Every language is foreign to me,” Adam Pottle writes. Born with sensorineural hearing loss, he got his first hearing aids at six. He learned to fill in the gaps with the help of lip-reading and captioning devices, and today he speaks with a “deaf accent” — prompting some to ask if he’s Australian or Irish. He and his family learned a bit of American Sign Language, but growing up in Kitimat, British Columbia, with a population of about 10,000 at the time, he didn’t have much occasion to use it. There were no other deaf, Deaf, or hard-of-hearing people in his life.
Voice is the second book in Writers on Writing, a University of Regina Press series in which authors grapple with formative questions of their craft. With his contribution, Pottle explores a relationship with language shaped by silence. “I write according to how words feel rather than how they sound,” he explains. “Words are tactile. I feel like I can hold them in my hands and throw them at people; I feel like I might scratch myself on their edges; they roll around in my mouth like barbed marbles.” The violent imagery is telling. For Pottle, who has struggled with suicidal thoughts, language has been a site of pain. On some days, “I can’t tell where my deafness ends and my mental illness begins.”
There is a difference between being deaf and being Deaf. Small‑d deafness is a medical condition, whereas Deafness is a cultural identity. Capital‑d Deaf people use ASL or other signed languages, and they identify as members of a linguistic minority. Educators and health professionals confronted with a child whose hearing is impaired frequently guide parents to seek medical and technological supports that will allow the child to attend a mainstream school and participate in the hearing world. Some are very successful (Pottle has a PhD in English literature). But many Deaf people see a form of cultural suppression in institutional pressures to struggle with spoken languages rather than develop proficiency in signed languages — pressures to work hard at passing for hearing rather than embracing a Deaf identity.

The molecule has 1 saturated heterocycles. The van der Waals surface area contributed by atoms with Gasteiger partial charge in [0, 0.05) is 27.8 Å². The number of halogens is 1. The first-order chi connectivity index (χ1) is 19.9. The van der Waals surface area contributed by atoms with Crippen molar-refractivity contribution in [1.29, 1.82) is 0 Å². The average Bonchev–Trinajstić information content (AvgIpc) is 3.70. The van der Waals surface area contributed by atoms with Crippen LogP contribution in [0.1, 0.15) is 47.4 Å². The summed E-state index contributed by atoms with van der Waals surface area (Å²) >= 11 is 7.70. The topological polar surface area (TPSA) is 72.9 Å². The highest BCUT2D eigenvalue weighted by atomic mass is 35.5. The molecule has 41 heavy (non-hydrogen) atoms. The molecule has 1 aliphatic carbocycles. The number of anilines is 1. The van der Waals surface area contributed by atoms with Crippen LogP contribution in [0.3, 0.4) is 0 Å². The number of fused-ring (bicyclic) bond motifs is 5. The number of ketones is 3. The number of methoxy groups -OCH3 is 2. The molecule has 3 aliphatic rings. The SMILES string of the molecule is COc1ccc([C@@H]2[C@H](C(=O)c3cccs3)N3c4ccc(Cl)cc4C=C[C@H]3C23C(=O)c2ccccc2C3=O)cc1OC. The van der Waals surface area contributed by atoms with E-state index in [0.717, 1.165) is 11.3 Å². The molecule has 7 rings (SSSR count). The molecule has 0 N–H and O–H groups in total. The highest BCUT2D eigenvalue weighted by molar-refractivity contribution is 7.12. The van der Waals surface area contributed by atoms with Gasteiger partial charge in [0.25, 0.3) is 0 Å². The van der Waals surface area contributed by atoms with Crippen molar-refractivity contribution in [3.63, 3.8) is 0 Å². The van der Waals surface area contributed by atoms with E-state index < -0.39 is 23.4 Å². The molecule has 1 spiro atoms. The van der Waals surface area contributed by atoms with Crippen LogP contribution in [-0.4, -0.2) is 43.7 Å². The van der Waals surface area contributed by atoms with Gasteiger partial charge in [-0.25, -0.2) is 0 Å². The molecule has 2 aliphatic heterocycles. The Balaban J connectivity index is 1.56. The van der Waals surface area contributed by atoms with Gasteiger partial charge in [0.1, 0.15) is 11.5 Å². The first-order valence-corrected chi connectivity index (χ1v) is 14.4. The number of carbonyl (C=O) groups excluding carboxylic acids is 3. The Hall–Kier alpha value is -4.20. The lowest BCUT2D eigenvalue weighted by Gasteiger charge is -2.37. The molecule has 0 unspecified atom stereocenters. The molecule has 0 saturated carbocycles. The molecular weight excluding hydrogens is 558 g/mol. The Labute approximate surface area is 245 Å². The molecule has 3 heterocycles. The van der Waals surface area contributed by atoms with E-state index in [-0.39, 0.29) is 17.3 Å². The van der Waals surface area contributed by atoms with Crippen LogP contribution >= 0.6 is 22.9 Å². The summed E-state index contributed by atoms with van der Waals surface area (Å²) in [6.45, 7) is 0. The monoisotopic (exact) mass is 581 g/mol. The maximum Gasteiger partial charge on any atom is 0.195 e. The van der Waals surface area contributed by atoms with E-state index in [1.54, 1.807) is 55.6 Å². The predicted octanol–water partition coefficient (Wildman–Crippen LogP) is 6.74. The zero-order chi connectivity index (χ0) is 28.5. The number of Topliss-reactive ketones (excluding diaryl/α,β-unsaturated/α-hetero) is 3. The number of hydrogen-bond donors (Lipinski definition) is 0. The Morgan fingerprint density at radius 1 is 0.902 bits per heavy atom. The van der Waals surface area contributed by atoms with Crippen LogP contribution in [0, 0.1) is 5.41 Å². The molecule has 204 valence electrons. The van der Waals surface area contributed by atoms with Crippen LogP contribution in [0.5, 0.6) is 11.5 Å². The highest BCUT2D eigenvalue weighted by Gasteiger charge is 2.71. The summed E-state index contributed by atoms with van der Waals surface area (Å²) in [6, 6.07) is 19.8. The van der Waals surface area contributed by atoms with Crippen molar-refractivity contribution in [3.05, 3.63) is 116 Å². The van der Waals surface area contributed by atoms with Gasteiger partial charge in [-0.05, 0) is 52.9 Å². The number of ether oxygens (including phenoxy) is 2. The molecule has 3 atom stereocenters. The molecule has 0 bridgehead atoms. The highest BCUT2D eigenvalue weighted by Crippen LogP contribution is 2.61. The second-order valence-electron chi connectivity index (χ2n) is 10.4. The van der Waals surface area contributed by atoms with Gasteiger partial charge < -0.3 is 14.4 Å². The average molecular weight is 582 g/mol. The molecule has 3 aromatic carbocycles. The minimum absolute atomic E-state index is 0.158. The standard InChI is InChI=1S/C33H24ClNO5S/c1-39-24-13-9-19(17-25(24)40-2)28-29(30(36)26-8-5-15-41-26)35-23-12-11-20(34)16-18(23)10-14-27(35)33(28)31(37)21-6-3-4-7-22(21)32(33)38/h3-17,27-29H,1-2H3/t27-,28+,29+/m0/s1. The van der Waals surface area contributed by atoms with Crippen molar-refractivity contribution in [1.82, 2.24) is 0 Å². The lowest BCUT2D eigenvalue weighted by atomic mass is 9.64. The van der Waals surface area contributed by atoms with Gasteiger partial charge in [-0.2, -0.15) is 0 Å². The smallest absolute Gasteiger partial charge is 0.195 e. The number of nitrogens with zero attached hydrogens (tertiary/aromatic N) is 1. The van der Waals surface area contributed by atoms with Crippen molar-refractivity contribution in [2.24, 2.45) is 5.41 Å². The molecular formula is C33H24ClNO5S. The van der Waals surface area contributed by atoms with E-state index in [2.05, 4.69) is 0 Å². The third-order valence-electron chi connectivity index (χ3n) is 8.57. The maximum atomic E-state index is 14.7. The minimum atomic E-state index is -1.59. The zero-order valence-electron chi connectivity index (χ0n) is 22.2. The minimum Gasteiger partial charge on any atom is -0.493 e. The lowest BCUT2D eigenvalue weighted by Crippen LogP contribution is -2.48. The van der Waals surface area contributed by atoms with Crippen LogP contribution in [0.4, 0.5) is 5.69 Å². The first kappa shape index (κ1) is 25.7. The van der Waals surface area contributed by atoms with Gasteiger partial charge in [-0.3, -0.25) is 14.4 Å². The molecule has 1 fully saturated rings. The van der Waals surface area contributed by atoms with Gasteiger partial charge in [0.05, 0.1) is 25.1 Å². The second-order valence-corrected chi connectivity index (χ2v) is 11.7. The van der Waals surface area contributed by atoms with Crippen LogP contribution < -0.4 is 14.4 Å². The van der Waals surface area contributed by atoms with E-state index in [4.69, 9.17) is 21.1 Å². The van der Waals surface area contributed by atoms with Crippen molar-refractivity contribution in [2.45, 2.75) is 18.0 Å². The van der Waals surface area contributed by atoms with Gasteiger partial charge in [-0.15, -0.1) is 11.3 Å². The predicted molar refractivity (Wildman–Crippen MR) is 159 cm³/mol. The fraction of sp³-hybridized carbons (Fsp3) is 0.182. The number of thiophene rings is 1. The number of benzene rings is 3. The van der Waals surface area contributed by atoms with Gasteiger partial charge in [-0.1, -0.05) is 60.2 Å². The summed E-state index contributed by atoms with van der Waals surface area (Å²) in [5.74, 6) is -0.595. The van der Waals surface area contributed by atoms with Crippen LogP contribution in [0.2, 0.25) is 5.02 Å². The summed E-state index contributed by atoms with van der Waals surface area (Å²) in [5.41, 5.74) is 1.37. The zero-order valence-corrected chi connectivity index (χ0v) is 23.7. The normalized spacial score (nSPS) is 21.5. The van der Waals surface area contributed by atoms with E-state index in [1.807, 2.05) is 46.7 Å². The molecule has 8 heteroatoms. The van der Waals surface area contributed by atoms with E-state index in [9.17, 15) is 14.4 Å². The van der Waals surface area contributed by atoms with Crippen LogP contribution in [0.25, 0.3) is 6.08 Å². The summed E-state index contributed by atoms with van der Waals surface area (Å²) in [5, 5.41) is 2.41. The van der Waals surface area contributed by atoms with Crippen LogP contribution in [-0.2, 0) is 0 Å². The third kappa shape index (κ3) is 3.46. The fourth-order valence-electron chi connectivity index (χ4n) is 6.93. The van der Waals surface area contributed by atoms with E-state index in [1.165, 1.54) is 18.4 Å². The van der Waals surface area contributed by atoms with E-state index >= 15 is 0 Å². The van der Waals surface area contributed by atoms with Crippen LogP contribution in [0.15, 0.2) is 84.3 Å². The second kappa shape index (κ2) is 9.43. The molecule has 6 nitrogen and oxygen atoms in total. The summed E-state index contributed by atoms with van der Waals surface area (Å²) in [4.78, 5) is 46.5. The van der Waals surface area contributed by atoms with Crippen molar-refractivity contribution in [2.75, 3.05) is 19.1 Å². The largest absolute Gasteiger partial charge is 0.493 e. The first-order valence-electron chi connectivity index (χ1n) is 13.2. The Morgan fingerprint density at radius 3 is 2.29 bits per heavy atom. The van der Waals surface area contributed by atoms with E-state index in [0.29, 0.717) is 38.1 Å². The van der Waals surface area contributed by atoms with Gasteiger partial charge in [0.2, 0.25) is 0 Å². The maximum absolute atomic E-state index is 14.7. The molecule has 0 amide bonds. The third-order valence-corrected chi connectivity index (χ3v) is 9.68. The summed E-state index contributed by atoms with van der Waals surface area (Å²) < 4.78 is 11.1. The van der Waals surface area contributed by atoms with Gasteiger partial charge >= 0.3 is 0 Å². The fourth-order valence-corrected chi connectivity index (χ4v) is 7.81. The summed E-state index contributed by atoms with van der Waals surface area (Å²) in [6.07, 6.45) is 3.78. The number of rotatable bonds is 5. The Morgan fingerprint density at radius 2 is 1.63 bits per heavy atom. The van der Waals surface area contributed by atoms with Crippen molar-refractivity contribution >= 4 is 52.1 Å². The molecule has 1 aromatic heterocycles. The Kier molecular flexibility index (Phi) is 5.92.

In Voice, Pottle relates the isolation he has felt as a deaf person and writer, making a life in a language he can’t fully access. Some of his most interesting commentary deals with how technological mediation has influenced his aesthetics. Closed captions, which he watched for hours as a kid, have had a powerful effect on his sense of the poetic line, for example. Where many poets talk about the ideal line length as the length of a breath, Pottle’s ideal is the width of a TV screen. “Captioning is full of enjambments; it makes a great film or television speech into a poem.” He describes a “subtle skidding rhythm” that has worked its way into his prose.
Pottle seems most conflicted about the effect of his deafness on his writing when it comes to his ability to close himself off from the outside world — to retreat into his imagination. On one hand, he’s developed a rich inner life. The book is threaded with a series of imaginary conversations with Lemmy Kilmister, the front man of Motörhead. Pottle values silence and the space it creates for contemplation: “If I have any advice to give, it would be ‘Sshhh.’ ” On the other hand, he believes in the writer’s duty to empathize and seek to understand the experiences of others.